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Ticonderoga Schools’ History – Part Two

This school history was written by George F. Burroughs, (1902-1978) long time school teacher and principal with the Ticonderoga School system.  It was written as a feature article for Town of Ticonderoga’s Two Hundredth Anniversary in 1964.

“The Union Free School District was organized in 1871 and continued until the present Central District was established in 1954.  School houses were located at the Upper Falls, Weedsville, Addison Junction Branch and the Central Building, or the old Academy.  Each of these schools had an elementary department of grades 1- 8.  The secondary branch for all of them was in the Central Branch.

In 1887 the Board of Education requested that the school be placed under visitation of the Board of Regents and that examinations be held in February 1888.

The Ticonderoga Sentinel of August 27, 1891 reported 547 pupils in attendance.

Arithmentic Textbook c 1845 ~~  A substantial portion of book uses British measurers

The old wooden buildings were becoming inadequate.  There was agitation for their replacement by many public-spirted citizens.  This need was furthered by the compulsory Education Law of 1896.  The Ticonderoga Sentinel of September 17th of that year stated that at the opening of school the total attending was 734 but that nearly 1000 should be in school.  “This being so it is very evident….that there will be insufficient accommodations if the compulsory Education Law is strictly enforce. “

The Board of Education Minutes of October 21, 1895 reads that “a teacher be employed at $7.00 per week and only by the week to teach at Addison.”  The March 2, 1896 minutes report that “Miss Wright be paid $7.00 per week for teaching school in the Ives Block.”  classes had also been held in the (Ives) Opera House.”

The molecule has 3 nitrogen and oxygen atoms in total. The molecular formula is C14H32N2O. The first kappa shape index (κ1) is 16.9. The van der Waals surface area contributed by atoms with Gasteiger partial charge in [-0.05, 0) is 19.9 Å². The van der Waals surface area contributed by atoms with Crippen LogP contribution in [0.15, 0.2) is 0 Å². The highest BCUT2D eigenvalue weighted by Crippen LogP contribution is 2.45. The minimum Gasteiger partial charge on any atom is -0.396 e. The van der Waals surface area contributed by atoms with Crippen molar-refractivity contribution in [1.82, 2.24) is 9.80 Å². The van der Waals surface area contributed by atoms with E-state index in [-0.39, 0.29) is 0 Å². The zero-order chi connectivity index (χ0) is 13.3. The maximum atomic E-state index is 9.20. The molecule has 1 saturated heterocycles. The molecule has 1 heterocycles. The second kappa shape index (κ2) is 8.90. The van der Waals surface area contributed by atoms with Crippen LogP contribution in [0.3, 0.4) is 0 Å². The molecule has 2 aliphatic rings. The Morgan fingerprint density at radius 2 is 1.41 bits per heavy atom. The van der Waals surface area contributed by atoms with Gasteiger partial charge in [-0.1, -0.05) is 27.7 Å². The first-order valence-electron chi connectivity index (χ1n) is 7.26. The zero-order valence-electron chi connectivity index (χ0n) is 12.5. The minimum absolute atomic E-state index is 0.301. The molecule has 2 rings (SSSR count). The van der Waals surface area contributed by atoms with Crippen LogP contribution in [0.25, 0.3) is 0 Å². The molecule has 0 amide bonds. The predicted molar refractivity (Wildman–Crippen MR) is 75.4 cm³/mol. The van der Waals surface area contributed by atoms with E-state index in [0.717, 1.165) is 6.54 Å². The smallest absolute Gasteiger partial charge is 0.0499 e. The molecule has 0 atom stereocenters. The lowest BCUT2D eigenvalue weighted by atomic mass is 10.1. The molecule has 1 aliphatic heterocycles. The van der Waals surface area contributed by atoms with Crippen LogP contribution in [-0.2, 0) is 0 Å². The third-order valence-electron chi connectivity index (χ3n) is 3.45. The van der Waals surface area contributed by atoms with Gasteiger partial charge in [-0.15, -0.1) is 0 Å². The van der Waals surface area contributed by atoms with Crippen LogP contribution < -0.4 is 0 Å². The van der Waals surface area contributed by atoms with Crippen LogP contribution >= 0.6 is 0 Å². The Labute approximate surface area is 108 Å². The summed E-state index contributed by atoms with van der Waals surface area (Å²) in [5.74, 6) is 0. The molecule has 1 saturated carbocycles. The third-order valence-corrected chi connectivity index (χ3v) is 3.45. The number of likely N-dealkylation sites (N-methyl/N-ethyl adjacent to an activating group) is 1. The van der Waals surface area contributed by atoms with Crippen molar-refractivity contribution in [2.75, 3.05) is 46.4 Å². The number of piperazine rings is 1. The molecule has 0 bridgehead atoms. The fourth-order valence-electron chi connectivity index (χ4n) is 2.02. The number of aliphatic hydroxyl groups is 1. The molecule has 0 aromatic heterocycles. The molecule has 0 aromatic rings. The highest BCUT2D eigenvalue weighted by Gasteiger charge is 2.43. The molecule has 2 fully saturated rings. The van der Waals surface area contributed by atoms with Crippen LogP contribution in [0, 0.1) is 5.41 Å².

The present Alexandria School was built in 1896 and the Weedville School was dedicated on October 24, 1901.

The total fuel bill for the schools in the year 1896-97 was $540.70.  The total insurance was $102.50.

Even at that time parents had opinions as to which school they wished their children to attend.  At the September 20, 1897 Board of Education meeting it was voted, “That families living west of the watering trough at the top of Cossey Hill or west of the line running south from said trough be allowed to send children to the Central Building.

Interest in the quality and training of its teachers is not new in Ticonderoga.  The Board of Education on January 17, 1898 resolved – “That no teacher not now in the employ of this District shall hereafter be hired except normal graduates and the present teachers not now holding lst grade certificates or Normal Diplomas must obtain such certificates or Diplomas prior to September lst, 1899, if to be retained in the employ of this District.

Geography Text Book – 1865

A Special Board meeting on September 11, 1899, at another special meeting, the Building Committee was instructed to arrange for sinks and water closets at the Central Building.

In 1905 negotiations were started to close the Addision Junction School and to transport the pupils to Ticonderoga.

In February 1906 a Webster’s Unabridged Dictionary was purchased for Weedville School.